Nihal in Sweden [Photo: Lars Hedlund]

And here’s a game where he showcases these abilities in a position without queens, against a strong GM who was once in the world top 100.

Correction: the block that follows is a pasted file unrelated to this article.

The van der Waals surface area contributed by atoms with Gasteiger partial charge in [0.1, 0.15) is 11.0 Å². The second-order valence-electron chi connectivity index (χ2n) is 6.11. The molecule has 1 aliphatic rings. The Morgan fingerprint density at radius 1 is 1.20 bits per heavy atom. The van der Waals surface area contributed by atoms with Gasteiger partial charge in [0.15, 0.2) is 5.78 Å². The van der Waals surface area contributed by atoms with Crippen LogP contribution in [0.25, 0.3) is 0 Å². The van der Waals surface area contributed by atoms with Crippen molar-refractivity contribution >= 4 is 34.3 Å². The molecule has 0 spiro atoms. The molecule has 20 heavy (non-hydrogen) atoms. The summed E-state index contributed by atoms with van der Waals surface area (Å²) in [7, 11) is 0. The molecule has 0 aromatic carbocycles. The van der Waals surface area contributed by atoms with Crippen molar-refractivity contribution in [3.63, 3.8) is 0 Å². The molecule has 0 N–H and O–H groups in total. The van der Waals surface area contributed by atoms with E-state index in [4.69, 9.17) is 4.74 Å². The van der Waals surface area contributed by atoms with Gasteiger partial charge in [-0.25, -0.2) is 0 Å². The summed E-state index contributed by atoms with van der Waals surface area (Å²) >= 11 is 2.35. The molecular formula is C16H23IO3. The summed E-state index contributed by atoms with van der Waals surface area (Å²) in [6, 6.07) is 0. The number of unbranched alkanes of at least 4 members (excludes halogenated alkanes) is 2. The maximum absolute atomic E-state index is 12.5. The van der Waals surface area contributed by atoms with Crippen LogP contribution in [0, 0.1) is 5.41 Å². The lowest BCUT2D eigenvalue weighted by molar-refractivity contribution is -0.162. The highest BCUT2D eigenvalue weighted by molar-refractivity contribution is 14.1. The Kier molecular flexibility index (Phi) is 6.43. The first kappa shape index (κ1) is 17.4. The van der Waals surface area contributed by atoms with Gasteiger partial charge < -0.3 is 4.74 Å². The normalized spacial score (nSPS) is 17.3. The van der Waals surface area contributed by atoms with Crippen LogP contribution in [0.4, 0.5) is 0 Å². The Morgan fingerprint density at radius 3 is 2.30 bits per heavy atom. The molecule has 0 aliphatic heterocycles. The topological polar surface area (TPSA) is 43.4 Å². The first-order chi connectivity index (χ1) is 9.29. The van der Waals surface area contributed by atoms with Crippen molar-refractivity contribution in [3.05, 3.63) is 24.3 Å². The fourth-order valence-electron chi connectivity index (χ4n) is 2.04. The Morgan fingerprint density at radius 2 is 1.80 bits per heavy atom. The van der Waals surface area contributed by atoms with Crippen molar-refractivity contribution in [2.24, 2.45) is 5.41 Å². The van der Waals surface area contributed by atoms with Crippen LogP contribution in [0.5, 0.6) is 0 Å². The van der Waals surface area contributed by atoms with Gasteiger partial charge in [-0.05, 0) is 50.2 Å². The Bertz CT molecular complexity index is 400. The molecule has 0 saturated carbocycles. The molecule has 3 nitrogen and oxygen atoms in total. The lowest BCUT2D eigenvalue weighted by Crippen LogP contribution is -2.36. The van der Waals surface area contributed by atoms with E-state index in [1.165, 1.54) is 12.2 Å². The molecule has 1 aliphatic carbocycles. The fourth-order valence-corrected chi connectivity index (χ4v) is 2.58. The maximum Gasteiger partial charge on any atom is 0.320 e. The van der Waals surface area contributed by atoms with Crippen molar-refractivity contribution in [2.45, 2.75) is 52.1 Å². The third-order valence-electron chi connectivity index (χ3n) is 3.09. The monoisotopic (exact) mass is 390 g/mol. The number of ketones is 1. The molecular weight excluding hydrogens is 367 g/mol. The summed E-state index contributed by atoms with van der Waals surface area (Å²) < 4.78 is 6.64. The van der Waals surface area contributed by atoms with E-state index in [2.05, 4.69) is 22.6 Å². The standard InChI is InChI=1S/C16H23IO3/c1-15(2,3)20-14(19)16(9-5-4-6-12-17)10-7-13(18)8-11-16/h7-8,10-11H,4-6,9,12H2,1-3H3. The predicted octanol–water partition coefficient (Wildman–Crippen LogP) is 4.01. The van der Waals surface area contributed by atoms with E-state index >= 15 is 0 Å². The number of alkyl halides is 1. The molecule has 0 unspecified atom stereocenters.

[Event "Stockholm Hasselbacken op"] [Site "Stockholm"] [Date "2016.05.08"] [Round "9"] [White "Rozentalis, Eduardas"] [Black "Nihal, Sarin"] [Result "0-1"] [ECO "B53"] [WhiteElo "2584"] [BlackElo "2351"] [Annotator "Srinath,Narayanan"] [PlyCount "126"] [EventDate "2016.04.30"] [EventType "swiss"] [EventRounds "9"] [EventCountry "SWE"] [SourceTitle "CBM 172 Extra"] [Source "ChessBase"] [SourceDate "2016.06.21"] [SourceVersion "1"] [SourceVersionDate "2016.06.21"] [SourceQuality "1"] 1. e4 c5 2. Nf3 d6 3. d4 cxd4 4. Qxd4 a6 5. Be3 Nc6 6. Qb6 Qxb6 7. Bxb6 g6 8. Nc3 Bg7 9. Nd5 {It looks as if Black faces some tactical problems, but after} Kf8 {There is nothing.} 10. O-O-O Nf6 11. Nxf6 Bxf6 12. h3 {Nihal starts out by just developing his pieces to the right places.} Be6 13. a3 Kg7 14. g4 h6 15. Kb1 Rhc8 16. Be3 b5 17. g5 $2 {too premature.} ({White should prepare g5 with} 17. Rg1 b4 (17... Rab8 18. h4) 18. a4 (18. axb4 Nxb4 19. c3 Ba2+ 20. Kc1 Rab8 $17) 18... b3 19. c3 Ne5 20. Nxe5 dxe5 21. f3 Bg5 $11) 17... hxg5 18. Nxg5 Bc4 19. h4 Bxf1 20. Rdxf1 Rh8 $15 21. f4 Rh5 22. Nf3 Rah8 23. Bf2 e5 24. fxe5 $2 {The decisive mistake. After this, White just loses a pawn by concrete means.} (24. Rd1 $142 Rd8 25. Bb6 Rd7 26. Be3 exf4 27. Bxf4 Ne5 $15) 24... Nxe5 25. Bg3 {[#]} Nc4 $1 ({perhaps White was hoping for} 25... Nxf3 26. Rxf3 Be5) 26. c3 Bxh4 27. Bxh4 Rxh4 28. Rxh4 Rxh4 29. Nxh4 Nd2+ 30. Kc2 Nxf1 $19 { It is well known that a pawn up in knight endgames is a huge advantage and Nihal is well aware of this as well. He converts his advantage effortlessly.} 31. Kd3 Kf6 32. Nf3 g5 33. Ke2 g4 34. Nd4 Ng3+ 35. Ke3 Kg5 36. Nc6 f5 37. exf5 Nxf5+ 38. Kf2 g3+ 39. Kf3 Kh4 40. Nb4 Kh3 41. Nd3 Nh4+ 42. Ke4 Kh2 43. Nf4 Kh1 44. b3 Ng6 45. Ne2 g2 46. c4 bxc4 47. bxc4 a5 48. a4 Ne7 49. Kd4 Kh2 50. Ke4 Nc8 51. Kd5 Nb6+ 52. Kxd6 Nxc4+ 53. Kc5 Nb2 54. Kb5 Nd3 55. Kxa5 Nc1 56. Nxc1 g1=Q 57. Nb3 Qa7+ 58. Kb5 Qb7+ 59. Kc4 Qa6+ 60. Kb4 Kg3 61. a5 Kf4 62. Nc5 Qc6 63. a6 Ke5 0-1